The historic distribution of red drum (Sciaenops ocellatus) on the Atlantic coast is from Massachusetts through Florida, though few fish have been reported north of the Chesapeake Bay in recent years. Juveniles are most abundant in estuarine waters and inlets, while fish older than age four inhabit deeper waters. The adult fish migrate seasonally, moving offshore or south in the winter and inshore or north in the spring. Spawning occurs at night in the nearshore waters during the summer and fall. Prolific spawners, large females may produce up to two million eggs in a season. Eggs hatch within 24 to 36 hours of being spawned, and the larvae are carried by wind and tidal action into shallow, low salinity estuarine nursery areas. Juveniles and sub-adults stay in estuarine areas feeding on zooplankton and invertebrates such as small crabs and shrimp. Gradually, red drum expand their diet to include fish and larger invertebrates. Depending on the area, males mature between age one and four (20-28 inches in length), while females mature between age three and six (31-36 inches in length). Red drum may reach 60 years of age and 60 inches in length (corresponding to greater than 90 pounds in weight).
Commercial harvests occur only from the northern stock with landings showing considerable fluctuation throughout the catch time series, and peaking in 1999 and 2013. Most of the commercial landings are caught using gill nets and beach seines, with North Carolina typically contributing over 90% of annual commercial landings.
The recreational fishery contributes the majority of total harvest for both stocks, in part because states in the southern portion of the fishery reserve red drum harvest strictly for recreational anglers. Recreational harvest of the northern stock has fluctuated throughout the time series from 1989-2013, with a large increase in harvest in 2013. North Carolina is responsible for the majority of harvest. Discards from the northern stock have also fluctuated throughout the time series, though not always in conjunction with recreational harvest. Based on previous studies, an 8% mortality rate is assumed for recreational discards in both stocks. Recreational harvest of the southern stock has shown a general increase throughout the time series with the majority of harvest occurring in Florida. Discards from the southern stock generally increased throughout the time series, following similar fluctuations as recreational harvest.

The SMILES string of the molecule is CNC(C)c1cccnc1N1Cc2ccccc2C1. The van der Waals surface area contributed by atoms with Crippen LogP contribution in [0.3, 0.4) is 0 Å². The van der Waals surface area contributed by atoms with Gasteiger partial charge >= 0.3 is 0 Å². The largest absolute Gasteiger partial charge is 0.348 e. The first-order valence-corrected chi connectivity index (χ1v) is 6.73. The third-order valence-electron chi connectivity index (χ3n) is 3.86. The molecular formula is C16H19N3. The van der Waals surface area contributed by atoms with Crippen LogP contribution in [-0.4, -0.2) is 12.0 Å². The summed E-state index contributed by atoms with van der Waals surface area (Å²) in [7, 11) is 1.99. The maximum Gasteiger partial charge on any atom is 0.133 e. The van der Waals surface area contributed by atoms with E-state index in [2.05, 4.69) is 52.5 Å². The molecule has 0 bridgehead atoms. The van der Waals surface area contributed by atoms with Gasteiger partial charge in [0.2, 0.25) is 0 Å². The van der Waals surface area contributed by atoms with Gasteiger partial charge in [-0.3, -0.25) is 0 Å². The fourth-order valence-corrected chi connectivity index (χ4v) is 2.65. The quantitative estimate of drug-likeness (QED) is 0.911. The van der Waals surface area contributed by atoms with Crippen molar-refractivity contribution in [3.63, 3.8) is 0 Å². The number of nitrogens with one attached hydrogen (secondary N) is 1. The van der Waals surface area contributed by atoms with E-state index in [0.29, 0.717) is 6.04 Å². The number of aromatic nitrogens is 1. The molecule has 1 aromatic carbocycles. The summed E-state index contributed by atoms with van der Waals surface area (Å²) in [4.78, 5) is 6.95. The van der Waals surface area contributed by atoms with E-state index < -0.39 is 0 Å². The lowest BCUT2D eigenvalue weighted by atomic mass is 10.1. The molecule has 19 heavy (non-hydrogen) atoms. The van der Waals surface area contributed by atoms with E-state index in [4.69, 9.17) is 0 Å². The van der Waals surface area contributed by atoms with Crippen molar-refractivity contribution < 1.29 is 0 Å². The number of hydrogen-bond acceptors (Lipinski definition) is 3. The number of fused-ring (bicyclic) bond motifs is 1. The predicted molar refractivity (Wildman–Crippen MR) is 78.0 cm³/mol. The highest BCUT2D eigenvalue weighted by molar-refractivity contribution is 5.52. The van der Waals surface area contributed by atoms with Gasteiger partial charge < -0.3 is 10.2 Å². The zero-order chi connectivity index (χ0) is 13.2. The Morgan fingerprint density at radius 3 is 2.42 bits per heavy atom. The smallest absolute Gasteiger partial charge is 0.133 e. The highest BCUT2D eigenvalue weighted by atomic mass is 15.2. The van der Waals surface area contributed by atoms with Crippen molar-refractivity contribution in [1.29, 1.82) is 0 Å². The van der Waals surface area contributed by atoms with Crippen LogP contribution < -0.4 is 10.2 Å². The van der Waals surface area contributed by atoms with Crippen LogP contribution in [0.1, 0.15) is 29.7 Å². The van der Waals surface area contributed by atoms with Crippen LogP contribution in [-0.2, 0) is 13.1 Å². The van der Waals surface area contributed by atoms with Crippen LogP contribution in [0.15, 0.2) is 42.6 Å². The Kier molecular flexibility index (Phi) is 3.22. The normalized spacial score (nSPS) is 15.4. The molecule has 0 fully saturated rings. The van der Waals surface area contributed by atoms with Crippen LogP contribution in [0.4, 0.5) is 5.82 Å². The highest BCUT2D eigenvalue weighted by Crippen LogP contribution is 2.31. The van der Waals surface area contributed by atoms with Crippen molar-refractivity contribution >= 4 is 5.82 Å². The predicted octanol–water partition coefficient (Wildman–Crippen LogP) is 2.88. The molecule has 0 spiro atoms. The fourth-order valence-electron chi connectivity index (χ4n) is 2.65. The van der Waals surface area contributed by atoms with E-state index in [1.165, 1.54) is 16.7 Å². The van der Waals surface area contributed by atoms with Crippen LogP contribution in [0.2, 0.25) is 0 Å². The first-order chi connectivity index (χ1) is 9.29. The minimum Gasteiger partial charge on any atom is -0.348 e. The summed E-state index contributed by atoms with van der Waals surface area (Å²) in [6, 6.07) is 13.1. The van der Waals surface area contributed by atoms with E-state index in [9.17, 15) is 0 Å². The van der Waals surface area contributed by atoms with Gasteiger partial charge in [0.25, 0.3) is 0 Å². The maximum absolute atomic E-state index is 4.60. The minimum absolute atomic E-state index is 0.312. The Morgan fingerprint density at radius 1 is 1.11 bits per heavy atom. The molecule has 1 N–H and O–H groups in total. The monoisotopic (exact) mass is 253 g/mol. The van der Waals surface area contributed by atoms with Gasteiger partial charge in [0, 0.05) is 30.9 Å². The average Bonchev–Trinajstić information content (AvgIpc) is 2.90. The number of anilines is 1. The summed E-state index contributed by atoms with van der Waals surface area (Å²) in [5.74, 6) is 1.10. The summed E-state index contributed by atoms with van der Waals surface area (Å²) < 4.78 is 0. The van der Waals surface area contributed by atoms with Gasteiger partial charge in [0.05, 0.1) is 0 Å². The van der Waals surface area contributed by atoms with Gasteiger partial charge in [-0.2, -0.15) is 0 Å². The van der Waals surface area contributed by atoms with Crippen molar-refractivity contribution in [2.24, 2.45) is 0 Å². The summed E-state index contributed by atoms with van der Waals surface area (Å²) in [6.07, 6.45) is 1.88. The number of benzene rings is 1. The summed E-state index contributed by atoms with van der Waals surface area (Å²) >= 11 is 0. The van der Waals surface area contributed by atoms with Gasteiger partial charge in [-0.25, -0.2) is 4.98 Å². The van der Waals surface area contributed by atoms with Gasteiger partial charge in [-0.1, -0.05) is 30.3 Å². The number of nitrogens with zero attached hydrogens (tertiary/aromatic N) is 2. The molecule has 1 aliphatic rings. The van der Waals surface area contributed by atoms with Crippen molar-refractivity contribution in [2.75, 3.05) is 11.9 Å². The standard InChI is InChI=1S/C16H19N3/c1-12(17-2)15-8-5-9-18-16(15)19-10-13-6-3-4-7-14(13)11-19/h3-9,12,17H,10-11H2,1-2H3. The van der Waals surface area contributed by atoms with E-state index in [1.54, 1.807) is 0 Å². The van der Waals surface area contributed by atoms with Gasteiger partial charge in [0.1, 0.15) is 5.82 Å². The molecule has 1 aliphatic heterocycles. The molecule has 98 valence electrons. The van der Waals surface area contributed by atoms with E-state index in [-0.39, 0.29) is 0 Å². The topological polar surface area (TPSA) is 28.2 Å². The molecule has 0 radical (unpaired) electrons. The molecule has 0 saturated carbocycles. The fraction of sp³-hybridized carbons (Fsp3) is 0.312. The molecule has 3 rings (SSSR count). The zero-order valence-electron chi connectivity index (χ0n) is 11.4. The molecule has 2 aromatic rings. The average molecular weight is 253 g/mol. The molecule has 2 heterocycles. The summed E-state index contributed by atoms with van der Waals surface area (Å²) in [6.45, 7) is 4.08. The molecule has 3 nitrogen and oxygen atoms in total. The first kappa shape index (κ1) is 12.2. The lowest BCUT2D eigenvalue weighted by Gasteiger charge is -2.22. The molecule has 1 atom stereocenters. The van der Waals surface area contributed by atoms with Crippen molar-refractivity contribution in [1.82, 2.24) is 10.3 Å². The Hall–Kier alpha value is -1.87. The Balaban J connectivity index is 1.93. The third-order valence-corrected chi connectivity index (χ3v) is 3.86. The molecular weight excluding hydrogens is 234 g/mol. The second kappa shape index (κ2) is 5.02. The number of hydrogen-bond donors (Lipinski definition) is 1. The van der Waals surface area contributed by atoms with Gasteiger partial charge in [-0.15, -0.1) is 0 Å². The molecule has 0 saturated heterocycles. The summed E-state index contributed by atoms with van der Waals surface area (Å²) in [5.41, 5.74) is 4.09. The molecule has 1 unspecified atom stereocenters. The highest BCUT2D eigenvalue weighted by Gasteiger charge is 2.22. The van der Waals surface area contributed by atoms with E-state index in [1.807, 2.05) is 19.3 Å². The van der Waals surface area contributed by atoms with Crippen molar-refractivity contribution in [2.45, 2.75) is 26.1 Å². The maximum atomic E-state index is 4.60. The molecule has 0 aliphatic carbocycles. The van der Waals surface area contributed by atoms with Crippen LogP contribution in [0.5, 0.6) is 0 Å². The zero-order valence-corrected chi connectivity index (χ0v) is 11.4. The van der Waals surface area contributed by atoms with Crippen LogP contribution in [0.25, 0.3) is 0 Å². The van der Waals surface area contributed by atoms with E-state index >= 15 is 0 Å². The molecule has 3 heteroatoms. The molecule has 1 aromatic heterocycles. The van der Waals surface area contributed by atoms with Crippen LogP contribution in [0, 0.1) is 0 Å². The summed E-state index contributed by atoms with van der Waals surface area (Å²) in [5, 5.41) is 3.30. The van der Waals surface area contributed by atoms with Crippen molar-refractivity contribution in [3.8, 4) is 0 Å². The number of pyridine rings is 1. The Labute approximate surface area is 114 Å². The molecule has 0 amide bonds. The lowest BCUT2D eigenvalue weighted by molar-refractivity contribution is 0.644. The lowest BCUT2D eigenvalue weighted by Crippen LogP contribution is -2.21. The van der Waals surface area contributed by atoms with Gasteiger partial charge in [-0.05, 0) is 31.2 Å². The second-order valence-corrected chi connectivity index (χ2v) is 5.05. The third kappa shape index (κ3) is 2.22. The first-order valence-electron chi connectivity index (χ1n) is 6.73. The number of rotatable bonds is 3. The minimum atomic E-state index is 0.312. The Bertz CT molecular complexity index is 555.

The 2017 Red Drum Stock Assessment and Peer Review Report indicate overfishing is not occurring for red drum in either the northern (North Carolina-New Jersey) or southern (South Carolina-Florida) stocks. The assessment was unable to determine an overfished/not overfished status because population abundance could not be reliably estimated due to limited data for the older fish (ages 4+) that are not typically harvested due to the current fishery measures (slot-limits). The Board accepted the stock assessment and peer review report for management use. No management action was taken at this time since overfishing is not occurring.
The assessment estimates annual static spawning potential ratios (sSPR) measured against previously established reference points for red drum. Overfishing is occurring if the three-year average sSPR is less than a threshold of 30%, with a management target of 40% sSPR. sSPR is a measure of spawning stock biomass survival rates when fished at the current years fishing mortality rate relative to the spawning stock biomass survival rates if no fishing mortality was occurring. In 2013 (the last year for which data were available), the three-year (2011-2013) average sSPR was 43.8% for the northern stock and 53.5% for the southern stock, both above the target and threshold values.
Recruitment (age-1) has fluctuated around averages of 476,579 and 1.57 million fish in the northern and southern stocks, respectively. In more recent years, the largest recruitment occurred in 2012 for the northern stock and 2010 for the southern stock.
Red drum are managed solely by the Commission through Amendment 2 to the Interstate FMP. The Amendment requires states to implement recreational creel and size limits to achieve the fishing mortality target, including a maximum size limit of 27 inches, and maintain existing commercial regulations. A harvest moratorium and Presidential Executive Order, enacted in 2007, prevents any harvest or sale of red drum from federal waters.
Addendum I, approved in 2013, seeks to increase our knowledge base and aid in the protection of important red drum habitat. It updates Amendment 2’s habitat section to include current information on red drum spawning habitat and habitat by life stage (egg, larval, juvenile, sub-adult, and adult). It also identifies and describes the distribution of key habitats and habitats of concern, including threats, habitat bottlenecks (habitat or habitat characteristics that limit the sustainability or recovery of red drum), and ecosystem considerations.